One restriction of note is that marketing that is targeted at minors is prohibited. Another prohibits professional athletes from appearing in online casino ads in Ontario.

Even offshore casinos must adhere to these laws and regulations. Especially if they have obtained a license from the provincial bodies that allow them to operate.

Canada’s online gambling is legal – but will things change

As it stands right now, the legality of online gambling in Canada seems to fall under the purview of provincial laws and regulations. Canadian citizens must perform their due diligence further to see which online casinos are allowed by their respective provinces. Just because it may be legal in one province, it may not be the same in others.

Nonetheless, the question is: will any laws relax certain restrictions? Will Newfoundland and Labrador change their tune regarding offshore casinos? It’s unclear what the future holds – but watch this space for any changes about online gambling in Canada.  

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Wiseman, Nathan Elliot
1944 – 2023
Nathan, our beloved husband, Dad, and Zaida, died unexpectedly on December 13, 2023. Nathan was born on December 16, 1944, in Winnipeg, MB, the eldest of Sam and Cissie Wiseman’s three children.
He is survived by his loving wife Eva; children Sam (Natalie) and Marni (Shane); grandchildren Jacob, Jonah, Molly, Isabel, Nicole, and Poppy; brother David (Sherrill); sister Barbara (Ron); sister-in-law Agi (Sam) and many cousins, nieces, and nephews.
Nathan grew up in the north end of Winnipeg surrounded by his loving family. He received his MD from the University of Manitoba in 1968, subsequently completed his General Surgery residency at the University of Manitoba and went on to complete a fellowship in Paediatric Surgery at Boston Children’s Hospital of Harvard University. His surgeon teachers and mentors were world renowned experts in the specialty, and even included a Nobel prize winner.
His practice of Paediatric Surgery at Children’s Hospital of Winnipeg spanned almost half a century. He loved his profession and helping patients, even decades later often recounting details about the many kiddies on whom he had operated. Patients and their family members would commonly approach him on the street and say, “Remember me Dr. Wiseman?”. And he did! His true joy was caring for his patients with compassion, patience, unwavering commitment, and excellence. He was a gifted surgeon and leaves a profound legacy. He had no intention of ever fully retiring and operated until his very last day. He felt privileged to have the opportunity to mentor, support and work with colleagues, trainees, nurses, and others health care workers that enriched his day-to-day life and brought him much happiness and fulfillment. He was recognized with many awards and honors throughout his career including serving as Chief of Surgery of Children’s Hospital of Winnipeg, President of the Canadian Association of Pediatric Surgeons, and as a Governor of the American College of Surgeons. Most importantly of all he helped and saved the lives of thousands and thousands of Manitoba children. His impact on the generations of children he cared for, and their families, is truly immeasurable.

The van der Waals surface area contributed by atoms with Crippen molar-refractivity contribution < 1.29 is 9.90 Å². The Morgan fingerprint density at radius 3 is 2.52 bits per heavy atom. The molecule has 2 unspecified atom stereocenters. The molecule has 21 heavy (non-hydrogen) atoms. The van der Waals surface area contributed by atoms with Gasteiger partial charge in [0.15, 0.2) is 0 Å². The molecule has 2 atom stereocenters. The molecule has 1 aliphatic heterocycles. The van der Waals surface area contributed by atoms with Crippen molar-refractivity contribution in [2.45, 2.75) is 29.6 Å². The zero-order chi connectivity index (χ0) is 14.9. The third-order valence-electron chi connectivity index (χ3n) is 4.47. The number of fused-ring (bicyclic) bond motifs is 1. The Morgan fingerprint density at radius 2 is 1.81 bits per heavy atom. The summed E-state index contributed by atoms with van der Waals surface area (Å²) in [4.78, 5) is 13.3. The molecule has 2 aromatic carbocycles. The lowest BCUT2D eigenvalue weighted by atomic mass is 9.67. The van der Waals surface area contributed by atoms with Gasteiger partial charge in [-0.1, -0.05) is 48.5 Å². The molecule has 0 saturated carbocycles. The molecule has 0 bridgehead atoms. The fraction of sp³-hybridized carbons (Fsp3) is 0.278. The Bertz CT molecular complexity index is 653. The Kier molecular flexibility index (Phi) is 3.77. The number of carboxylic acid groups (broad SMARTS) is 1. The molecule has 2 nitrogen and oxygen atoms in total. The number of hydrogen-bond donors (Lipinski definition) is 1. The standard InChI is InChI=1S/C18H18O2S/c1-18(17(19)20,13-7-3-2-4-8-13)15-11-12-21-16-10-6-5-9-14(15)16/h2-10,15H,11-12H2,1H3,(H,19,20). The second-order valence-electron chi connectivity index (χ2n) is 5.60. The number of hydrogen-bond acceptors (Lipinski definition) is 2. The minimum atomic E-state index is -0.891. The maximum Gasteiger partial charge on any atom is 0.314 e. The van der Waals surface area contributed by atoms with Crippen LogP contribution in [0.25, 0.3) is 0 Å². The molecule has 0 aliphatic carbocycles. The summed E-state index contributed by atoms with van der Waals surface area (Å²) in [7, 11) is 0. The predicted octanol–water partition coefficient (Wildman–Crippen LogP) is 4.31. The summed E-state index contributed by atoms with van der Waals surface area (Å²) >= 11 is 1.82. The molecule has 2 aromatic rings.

Nathan’s passion for golf was ignited during his childhood summers spent at the Winnipeg Beach Golf Course. Southwood Golf and Country Club has been his second home since 1980. His game was excellent and even in his last year he shot under his age twice! He played an honest “play as it lies” game. His golf buddies were true friends and provided him much happiness both on and off the course for over forty years. However, his passion for golf extended well beyond the eighteenth hole. He immersed himself in all aspects of the golf including collecting golf books, antiques, and memorabilia. He was a true scholar of the game, reading golf literature, writing golf poetry, and even rebuilding and repairing antique golf clubs. Unquestionably, his knowledge and passion for the game was limitless.
Nathan approached his many woodworking and workshop projects with zeal and creativity, and he always had many on the go. During the winter he was an avid curler, and in recent years he also enjoyed the study of Yiddish. Nathan never wasted any time and lived his life to the fullest.
Above all, Nathan was a loving husband, father, grandfather, son, father-in-law, son-in-law, uncle, brother, brother-in-law, cousin, and granduncle. He loved his family and lived for them, and this love was reciprocated. He met his wife Eva when he was a 20-year-old medical student, and she was 18 years old. They were happily married for 56 years. They loved each other deeply and limitlessly and were proud of each other’s accomplishments. He loved the life and the family they created together. Nathan was truly the family patriarch, an inspiration and a mentor to his children, grandchildren, nephews, nieces, and many others. He shared his passion for surgery and collecting with his son and was very proud to join his daughter’s medical practice (he loved Thursdays). His six grandchildren were his pride and joy and the centre of his world.
Throughout his life Nathan lived up to the credo “May his memory be a blessing.” His life was a blessing for the countless newborns, infants, toddlers, children, and teenagers who he cared for, for his colleagues, for his friends and especially for his family. We love him so much and there are no words to describe how much he will be missed.
A graveside funeral was held at the Shaarey Zedek cemetery on December 15, 2023. Pallbearers were his loving grandchildren. The family would like to extend their gratitude to Rabbi Yosef Benarroch of Adas Yeshurun Herzlia Congregation.
In lieu of flowers, donations can be made to the Children’s Hospital Foundation of Manitoba, in the name of Dr. Nathan Wiseman.